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  1. #1
    Digital photo Scanner

    Member Since
    Aug 28, 2011
    Posts
    15
    Digital photo Scanner
    Hello
    Does anybody have any suggestions for a scanner or all in one printer that will give brilliant results when scanning digital photos that will be printed. Also what are the differences in hardware dpi, optical dpi and resolution dpi and what is the most important in terms of photo scanning. Also when scanning what amount of dpi should i choose to ensure the scans look exactly like the original photograph and won't just look good when viewed on a screen. My current scanner is an old Epson Photo Perfection 3170 ( spec here EPSON Perfection 3170 PHOTO, Specifications - Product Information - Epson America, Inc. ) but my thinking is a newer all in one printer might be just as good even though the epson is designed for scanning photos, or would it be better purely getting a new photo scanner. ( by all in one printer i mean along the line of All-in-one printers Buy online | Currys ). Sorry for being so picky but i will be scanning hundreds of photos and i want to do it right first time around)
    And finally is there any other features i should be looking out for that will make my job easier like being able to scan more than 1 photo at once.
    Thanks for any help.

  2. #2
    Digital photo Scanner

    Member Since
    Feb 25, 2009
    Posts
    2,109
    Specs:
    Late 2013 rMBP, i7, 750m gpu, OSX versions 10.9.3, 10.10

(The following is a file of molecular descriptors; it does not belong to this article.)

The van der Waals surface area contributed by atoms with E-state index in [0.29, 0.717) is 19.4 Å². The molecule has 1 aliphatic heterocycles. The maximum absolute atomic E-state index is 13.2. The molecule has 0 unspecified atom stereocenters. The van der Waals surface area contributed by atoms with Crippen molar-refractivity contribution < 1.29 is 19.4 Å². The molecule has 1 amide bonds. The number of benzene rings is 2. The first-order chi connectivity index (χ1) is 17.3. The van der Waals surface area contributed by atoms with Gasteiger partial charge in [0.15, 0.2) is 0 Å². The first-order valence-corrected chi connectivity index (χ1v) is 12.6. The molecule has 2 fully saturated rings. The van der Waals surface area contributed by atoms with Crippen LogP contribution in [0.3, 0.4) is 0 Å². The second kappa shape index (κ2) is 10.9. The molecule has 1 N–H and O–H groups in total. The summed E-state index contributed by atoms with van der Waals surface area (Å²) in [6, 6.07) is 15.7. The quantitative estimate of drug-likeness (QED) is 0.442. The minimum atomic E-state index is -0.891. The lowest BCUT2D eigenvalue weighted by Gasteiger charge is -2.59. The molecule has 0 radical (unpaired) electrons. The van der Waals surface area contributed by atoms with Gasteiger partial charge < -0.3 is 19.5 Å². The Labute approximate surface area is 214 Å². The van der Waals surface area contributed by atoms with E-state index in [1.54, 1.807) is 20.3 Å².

Hi,

    This white paper from Epson might help clear up some of your confusion of the various terminology:

    http://www.epson.com/cmc_upload/pdf/...resolution.pdf

    No one portion is the most important - various traits of a scanner will directly affect the image quality on the final scan. Reading that white paper will give you a lot of good information. I'd suggest to read it all, but the material you're specifically looking for is on the last page or two.

    In terms of type of scanner - I'm not a fan of All-in-ones. If one part breaks you can just replace that one part easily, you have to replace the entire unit (unless you now want multiple all-in-ones on your desk). Also most all in ones don't have the quality of stand alone scanners. With you wanting high quality photos scanned in, I'd spend the money and get the best scanner I could that has proven quality.

    Now, that said, you will probably have to profile your printer, scanner and your monitor so you know what you see on your screen is the best representation that the scanner can produce and that the printer, when the photo is printed will produce an image as close to what it really is (and what is really displayed with a properly calibrated monitor).

    In terms of what to get - unfortunately, I've been out of the scanner game for a while in terms of photography and normally for my work I just have to worry about requisitioning sheet fed scanners for the different departments which usually aren't the greatest for photos. If I were to look today for a high quality scanner, I'd start doing some research on some of the photography websites (ie: dpreview.com , luminous-landscape.com , etc.) and find out what photographers there are using then start doing some research of those models to see what would suit your needs the most.